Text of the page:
The Norman Transcript

February 7, 2014

Elementary students create aboriginal art

Transcript Staff
The Norman Transcript

NORMAN — Dreamer Concepts, an art space for emerging artists, collaborated with Wilson Elementary School to bring an Art Education Experience to Wilson fourth- and fifth-graders.

Students produced vividly colored designs based on the paintings of Australian Aboriginal people.

Dreamer Concepts will host an opening reception to display the art with “Dreamer 53: The Art Education Experience,” from 6 to 9 p.m. Feb. 14 at the Dreamer Concepts gallery, 324 E. Main St.

The program aims to increase the amount of visual arts education received by Wilson students and enhance Wilson students’ sense of belonging within their community.

“With this program, the kids are exposed to another culture through a variety of visual art mediums and music,” said Amber Clour, executive director of Dreamer Concepts. “For many of the students, this is the first opportunity they have to visit a gallery setting, and I’m impressed by their excitement.”

Dreamer is pursuing expanding the program to other elementary schools in Norman and is collaborating with Lincoln Elementary to bring the Art Education Experience there next fall.

“We feel we are planting a seed for art appreciation as they are introduced to new cultures and participate in art-related events,” Clour said.

Art educator Kara Gilbertson Diaz visited Wilson Elementary students’ classrooms and guided them through the concept of “dreamtime stories,” or stories that explain nature in Aboriginal culture.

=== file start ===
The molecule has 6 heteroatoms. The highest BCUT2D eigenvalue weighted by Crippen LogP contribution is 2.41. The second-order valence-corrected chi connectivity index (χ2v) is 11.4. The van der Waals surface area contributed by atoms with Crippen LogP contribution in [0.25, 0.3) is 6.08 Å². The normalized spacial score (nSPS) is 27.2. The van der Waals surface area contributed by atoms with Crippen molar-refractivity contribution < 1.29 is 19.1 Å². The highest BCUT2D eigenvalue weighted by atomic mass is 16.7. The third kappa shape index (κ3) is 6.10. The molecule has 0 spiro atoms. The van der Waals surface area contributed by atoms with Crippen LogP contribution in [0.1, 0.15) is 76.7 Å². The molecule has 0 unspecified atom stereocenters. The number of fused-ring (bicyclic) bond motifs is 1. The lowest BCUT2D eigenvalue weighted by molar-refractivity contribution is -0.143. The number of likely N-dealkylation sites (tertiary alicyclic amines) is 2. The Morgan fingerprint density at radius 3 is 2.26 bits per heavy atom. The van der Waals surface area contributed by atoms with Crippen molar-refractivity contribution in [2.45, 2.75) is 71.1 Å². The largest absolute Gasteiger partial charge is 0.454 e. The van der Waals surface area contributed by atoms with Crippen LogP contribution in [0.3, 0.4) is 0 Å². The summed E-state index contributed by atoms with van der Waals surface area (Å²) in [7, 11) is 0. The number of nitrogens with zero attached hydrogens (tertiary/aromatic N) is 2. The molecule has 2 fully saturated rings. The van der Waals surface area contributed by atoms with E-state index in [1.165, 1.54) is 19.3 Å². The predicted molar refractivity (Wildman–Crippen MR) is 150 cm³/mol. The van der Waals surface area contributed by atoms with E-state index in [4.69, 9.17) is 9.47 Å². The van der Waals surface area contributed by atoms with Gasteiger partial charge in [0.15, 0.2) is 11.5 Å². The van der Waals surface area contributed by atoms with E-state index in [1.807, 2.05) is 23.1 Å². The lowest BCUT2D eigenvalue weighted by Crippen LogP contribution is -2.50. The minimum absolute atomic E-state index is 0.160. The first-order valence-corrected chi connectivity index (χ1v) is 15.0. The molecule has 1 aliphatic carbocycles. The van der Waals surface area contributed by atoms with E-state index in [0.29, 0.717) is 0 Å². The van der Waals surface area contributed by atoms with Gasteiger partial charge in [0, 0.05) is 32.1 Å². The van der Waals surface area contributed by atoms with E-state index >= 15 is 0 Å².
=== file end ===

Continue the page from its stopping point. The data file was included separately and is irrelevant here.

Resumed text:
The students then learned how to create rhythm by adding patterns and visual interest through application of color theory. The children’s paintings focused on Australian animals.

“Australian Aboriginal-style art making is fun, but that is not all. Creative thinking and problem solving skills, cultural awareness and the vocabulary of art are some of the many things students gain while learning and creating art,” Gilbertson Diaz said. “When students see their final work of art displayed, they are full of pride that their hard work is acknowledged by their families, friends and the community at large.

“They can be observed explaining who the Australian Aboriginal people are, what the process of art making is like and using the vocabulary of art to express their excitement about what they have made.”

As a capstone celebration, students chose Aboriginal symbols to be painted upon their faces by local volunteers. Their portraits were taken by local photographer and Wilson parent, Sam Scott, and will be displayed alongside their works in the Dreamer gallery.

“I liked doing a different kind of art that I had never done before. And I liked learning about the symbols in the art and how they could be used to tell a story,” said Owen Scott, Wilson Elementary fourth-grader.

The exhibit will be available for viewing during regular gallery hours or by appointment through March 7.

For more information, visit dreamerconcepts.org, call 701-0048 or email info@

dreamerconcepts.org.

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